Next came the great practitioner amongst the poor, Christian Gottlob Hornburg, one of the oldest disciples of Samuel Hahnemann, but who never could obtain a diploma, and therefore had to practice tinder certain persecutions (his box with medicine was once buried by the authorities with great éclat in a public place).

He it is whom we have to thank for the first cures of pleurisy and pneumonia with Aconite.

He had proved on himself and others, particularly women, for the second volume of the Materia Medica Pura, Causticum.

Pierre Augustus Rapou says of Hornburg: (Historie de la doc. Hom.,Vol. II., p. 141)

Christian Hornburg was among the number of the students at Leipsic who composed the first audience of Samuel Hahnemann.

He was like Carl Franz, one of those generous and rare dispositions who adopt frankly that which they take to be the truth, and do not hesitate at any sacrifice to reach it. Each one of these students followed a different branch of knowledge. Carl Gottlob Caspari devoted himself to didactic writings, Carl Franz to pharmaceutical researches, Hornburg selected a way more direct, sure and efficacious

  • that of practice.

Filled with the experience of Samuel Hahnemann he become a brilliant and successful practicing physician. To him belongs the glory of greatly contributing to the triumph of our doctrines by clinical results. It is the success that extended the growth of the Homeopathic laity, and gave real to effectually counterbalance the fury of the Allopathic physicians.

He died in 1833 of a neglected phthisis.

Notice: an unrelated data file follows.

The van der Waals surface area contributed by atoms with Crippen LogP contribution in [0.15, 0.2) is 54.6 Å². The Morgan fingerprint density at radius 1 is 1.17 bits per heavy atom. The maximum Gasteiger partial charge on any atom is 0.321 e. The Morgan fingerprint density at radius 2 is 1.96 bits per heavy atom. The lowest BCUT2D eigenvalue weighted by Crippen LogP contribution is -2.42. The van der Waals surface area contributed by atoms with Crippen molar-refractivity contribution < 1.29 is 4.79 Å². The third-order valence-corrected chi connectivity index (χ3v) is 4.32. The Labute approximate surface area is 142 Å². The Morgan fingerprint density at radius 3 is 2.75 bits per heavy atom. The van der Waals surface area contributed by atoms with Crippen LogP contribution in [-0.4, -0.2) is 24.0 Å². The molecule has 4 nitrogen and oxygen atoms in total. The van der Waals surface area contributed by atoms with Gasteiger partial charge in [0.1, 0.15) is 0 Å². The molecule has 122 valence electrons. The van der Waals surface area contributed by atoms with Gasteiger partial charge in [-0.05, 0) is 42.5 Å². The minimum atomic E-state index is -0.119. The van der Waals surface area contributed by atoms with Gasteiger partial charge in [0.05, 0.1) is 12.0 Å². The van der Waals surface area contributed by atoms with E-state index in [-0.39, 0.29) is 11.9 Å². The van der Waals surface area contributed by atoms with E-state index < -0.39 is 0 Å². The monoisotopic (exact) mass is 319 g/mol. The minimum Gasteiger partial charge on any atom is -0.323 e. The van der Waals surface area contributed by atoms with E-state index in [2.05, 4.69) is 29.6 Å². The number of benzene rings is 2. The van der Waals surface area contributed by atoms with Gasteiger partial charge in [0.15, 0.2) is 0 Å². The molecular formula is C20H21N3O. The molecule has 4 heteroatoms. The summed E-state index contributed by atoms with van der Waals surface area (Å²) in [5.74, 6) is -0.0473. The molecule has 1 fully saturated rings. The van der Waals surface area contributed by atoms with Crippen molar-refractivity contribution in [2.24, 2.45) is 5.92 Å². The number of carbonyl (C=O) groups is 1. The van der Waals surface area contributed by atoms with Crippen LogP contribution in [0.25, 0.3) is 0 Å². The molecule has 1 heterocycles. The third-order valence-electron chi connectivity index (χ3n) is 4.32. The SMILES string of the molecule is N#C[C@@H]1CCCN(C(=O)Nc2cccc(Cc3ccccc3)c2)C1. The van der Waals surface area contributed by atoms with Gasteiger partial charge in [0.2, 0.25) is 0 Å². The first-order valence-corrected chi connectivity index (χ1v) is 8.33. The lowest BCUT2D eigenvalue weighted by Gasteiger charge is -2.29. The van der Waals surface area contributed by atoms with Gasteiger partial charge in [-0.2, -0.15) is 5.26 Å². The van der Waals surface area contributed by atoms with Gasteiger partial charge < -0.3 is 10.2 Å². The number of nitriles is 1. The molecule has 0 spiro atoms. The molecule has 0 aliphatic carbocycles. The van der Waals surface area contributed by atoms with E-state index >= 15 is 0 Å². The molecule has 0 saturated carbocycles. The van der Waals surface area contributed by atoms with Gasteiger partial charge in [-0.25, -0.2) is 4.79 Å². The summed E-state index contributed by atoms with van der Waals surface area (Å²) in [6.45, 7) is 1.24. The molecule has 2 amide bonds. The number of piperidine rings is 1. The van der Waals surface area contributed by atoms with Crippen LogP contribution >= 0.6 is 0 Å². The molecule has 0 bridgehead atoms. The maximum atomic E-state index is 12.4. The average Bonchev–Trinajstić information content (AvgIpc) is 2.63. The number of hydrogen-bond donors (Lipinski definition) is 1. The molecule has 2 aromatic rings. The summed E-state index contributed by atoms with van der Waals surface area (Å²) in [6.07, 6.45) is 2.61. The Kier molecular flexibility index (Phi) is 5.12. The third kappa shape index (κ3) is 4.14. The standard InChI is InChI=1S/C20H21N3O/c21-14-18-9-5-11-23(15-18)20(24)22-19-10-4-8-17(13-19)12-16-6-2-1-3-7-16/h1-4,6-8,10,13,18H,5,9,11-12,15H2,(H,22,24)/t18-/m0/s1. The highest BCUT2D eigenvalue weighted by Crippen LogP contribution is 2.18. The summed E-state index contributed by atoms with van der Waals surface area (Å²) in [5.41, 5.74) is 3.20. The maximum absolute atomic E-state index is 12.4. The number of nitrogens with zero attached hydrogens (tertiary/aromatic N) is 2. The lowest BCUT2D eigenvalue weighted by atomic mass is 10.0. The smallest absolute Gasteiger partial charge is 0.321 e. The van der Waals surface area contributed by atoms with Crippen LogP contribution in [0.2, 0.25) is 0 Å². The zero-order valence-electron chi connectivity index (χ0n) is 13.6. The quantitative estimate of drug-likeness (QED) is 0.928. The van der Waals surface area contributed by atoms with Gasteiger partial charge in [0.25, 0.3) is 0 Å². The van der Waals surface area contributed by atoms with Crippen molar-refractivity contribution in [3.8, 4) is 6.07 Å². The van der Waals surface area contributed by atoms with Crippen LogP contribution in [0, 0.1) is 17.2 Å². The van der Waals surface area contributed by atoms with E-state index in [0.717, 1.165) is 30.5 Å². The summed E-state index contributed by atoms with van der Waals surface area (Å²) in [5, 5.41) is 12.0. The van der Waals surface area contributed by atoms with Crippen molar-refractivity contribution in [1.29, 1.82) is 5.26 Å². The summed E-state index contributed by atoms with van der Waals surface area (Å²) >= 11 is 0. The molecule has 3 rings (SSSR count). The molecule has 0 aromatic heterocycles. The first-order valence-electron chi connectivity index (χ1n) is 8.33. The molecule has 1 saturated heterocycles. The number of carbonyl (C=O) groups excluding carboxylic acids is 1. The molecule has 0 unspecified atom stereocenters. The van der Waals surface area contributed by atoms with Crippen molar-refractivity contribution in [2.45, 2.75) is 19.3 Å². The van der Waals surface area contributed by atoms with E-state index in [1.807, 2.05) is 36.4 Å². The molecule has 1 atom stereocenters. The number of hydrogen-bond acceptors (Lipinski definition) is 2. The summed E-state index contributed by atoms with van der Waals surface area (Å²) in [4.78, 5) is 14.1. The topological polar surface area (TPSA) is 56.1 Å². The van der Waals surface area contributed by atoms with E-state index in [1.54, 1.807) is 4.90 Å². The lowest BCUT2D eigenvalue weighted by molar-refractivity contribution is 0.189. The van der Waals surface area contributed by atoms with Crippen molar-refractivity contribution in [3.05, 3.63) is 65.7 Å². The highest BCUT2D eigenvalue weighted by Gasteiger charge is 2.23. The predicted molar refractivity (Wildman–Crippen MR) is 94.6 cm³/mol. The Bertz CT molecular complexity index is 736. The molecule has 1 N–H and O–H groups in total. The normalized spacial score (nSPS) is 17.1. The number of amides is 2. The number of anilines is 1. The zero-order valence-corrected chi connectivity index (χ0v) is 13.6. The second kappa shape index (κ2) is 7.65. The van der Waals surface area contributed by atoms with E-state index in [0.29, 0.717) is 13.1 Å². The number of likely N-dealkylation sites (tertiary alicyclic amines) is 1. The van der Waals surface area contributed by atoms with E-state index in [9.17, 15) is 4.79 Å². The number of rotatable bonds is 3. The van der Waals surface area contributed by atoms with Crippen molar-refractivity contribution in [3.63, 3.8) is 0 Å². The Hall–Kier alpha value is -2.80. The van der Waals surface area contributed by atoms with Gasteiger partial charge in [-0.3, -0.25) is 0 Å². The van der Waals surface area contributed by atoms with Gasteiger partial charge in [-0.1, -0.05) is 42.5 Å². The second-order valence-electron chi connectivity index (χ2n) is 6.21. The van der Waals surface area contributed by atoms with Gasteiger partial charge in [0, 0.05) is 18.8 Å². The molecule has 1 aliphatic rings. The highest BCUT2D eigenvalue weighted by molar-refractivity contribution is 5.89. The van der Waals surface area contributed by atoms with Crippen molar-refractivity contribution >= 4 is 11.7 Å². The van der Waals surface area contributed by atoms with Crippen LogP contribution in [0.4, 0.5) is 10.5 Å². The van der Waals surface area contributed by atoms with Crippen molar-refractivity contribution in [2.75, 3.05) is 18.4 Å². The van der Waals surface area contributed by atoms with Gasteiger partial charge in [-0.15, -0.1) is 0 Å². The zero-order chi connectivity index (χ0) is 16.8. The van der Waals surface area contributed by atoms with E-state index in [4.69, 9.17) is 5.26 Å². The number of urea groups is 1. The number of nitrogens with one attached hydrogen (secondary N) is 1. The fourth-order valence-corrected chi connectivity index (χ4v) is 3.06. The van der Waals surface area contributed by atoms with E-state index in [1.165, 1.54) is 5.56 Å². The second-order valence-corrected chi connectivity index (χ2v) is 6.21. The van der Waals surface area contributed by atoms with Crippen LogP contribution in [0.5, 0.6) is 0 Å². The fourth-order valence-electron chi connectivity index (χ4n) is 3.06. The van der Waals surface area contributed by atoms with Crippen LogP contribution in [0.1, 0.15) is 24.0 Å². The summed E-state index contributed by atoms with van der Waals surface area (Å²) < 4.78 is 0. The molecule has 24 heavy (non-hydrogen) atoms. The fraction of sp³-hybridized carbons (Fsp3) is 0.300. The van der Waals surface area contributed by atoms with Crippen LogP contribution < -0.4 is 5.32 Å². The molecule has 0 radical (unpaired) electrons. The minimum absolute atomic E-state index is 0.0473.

Frantz Hartmann says: (Med. Counselor, vol. XI., p. 198. Kleinert’s Geschichte der Homoopathie, p, 90)

Hornburg was a very clear headed fellow, of humble origin, who had been educated at the Lyceum at Chemnitz, where he had managed to not only pay his fees, but to assist his very poor parents by singing in the choir and by tutoring.

He lacked in finish, for he never had been able to associate intimately with persons of thorough culture and refinement ; during the time of my acquaintance with him he never could readily lift himself above the common place, at least not for any length of time, without feeling the pressure of his situation, and thus he found it difficult to move at ease in a refined circle.

His remarkable conversational powers, however, enabled him to cover this defect, since he knew better than anyone else to imitate and enact ridiculous situations, scenes and memorable incidents and stories with such a humor and power of mimicry that no one ever thought of weighing his uncouth expressions. figures of speech, or gestures.

If later this weakness became obvious, his happy cures stood him in good stead - a very talisman - and pleaded for him powerfully.